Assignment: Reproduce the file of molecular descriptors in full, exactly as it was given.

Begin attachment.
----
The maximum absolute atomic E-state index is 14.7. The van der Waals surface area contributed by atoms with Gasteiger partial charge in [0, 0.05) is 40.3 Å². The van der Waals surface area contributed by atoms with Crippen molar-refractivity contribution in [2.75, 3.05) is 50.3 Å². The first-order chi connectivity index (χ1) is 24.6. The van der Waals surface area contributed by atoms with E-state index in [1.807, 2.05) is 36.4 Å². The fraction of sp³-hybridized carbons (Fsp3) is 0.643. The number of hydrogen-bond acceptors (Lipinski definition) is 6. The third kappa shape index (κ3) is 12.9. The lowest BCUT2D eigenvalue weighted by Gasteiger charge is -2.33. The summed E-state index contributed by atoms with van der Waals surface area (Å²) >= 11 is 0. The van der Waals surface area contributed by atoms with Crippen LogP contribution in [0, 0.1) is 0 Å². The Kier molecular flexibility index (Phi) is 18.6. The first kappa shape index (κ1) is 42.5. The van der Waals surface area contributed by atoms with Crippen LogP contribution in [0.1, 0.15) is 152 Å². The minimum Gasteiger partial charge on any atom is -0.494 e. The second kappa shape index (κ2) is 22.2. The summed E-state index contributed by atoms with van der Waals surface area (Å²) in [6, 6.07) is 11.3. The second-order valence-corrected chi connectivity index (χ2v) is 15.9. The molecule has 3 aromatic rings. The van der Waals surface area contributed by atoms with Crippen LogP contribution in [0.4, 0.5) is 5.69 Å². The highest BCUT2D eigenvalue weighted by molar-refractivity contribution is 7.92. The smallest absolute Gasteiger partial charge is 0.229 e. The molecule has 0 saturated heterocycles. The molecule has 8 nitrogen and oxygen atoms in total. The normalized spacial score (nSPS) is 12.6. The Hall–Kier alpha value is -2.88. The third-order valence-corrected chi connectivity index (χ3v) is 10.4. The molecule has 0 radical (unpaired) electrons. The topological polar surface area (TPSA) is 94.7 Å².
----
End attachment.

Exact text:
The maximum absolute atomic E-state index is 14.7. The van der Waals surface area contributed by atoms with Gasteiger partial charge in [0, 0.05) is 40.3 Å². The van der Waals surface area contributed by atoms with Crippen molar-refractivity contribution in [2.75, 3.05) is 50.3 Å². The first-order chi connectivity index (χ1) is 24.6. The van der Waals surface area contributed by atoms with E-state index in [1.807, 2.05) is 36.4 Å². The fraction of sp³-hybridized carbons (Fsp3) is 0.643. The number of hydrogen-bond acceptors (Lipinski definition) is 6. The third kappa shape index (κ3) is 12.9. The lowest BCUT2D eigenvalue weighted by Gasteiger charge is -2.33. The summed E-state index contributed by atoms with van der Waals surface area (Å²) >= 11 is 0. The van der Waals surface area contributed by atoms with Crippen LogP contribution in [0, 0.1) is 0 Å². The Kier molecular flexibility index (Phi) is 18.6. The first kappa shape index (κ1) is 42.5. The van der Waals surface area contributed by atoms with Crippen LogP contribution in [0.1, 0.15) is 152 Å². The minimum Gasteiger partial charge on any atom is -0.494 e. The second kappa shape index (κ2) is 22.2. The summed E-state index contributed by atoms with van der Waals surface area (Å²) in [6, 6.07) is 11.3. The second-order valence-corrected chi connectivity index (χ2v) is 15.9. The molecule has 3 aromatic rings. The van der Waals surface area contributed by atoms with Crippen LogP contribution in [0.4, 0.5) is 5.69 Å². The highest BCUT2D eigenvalue weighted by molar-refractivity contribution is 7.92. The smallest absolute Gasteiger partial charge is 0.229 e. The molecule has 0 saturated heterocycles. The molecule has 8 nitrogen and oxygen atoms in total. The normalized spacial score (nSPS) is 12.6. The Hall–Kier alpha value is -2.88. The third-order valence-corrected chi connectivity index (χ3v) is 10.4. The molecule has 0 radical (unpaired) electrons. The topological polar surface area (TPSA) is 94.7 Å².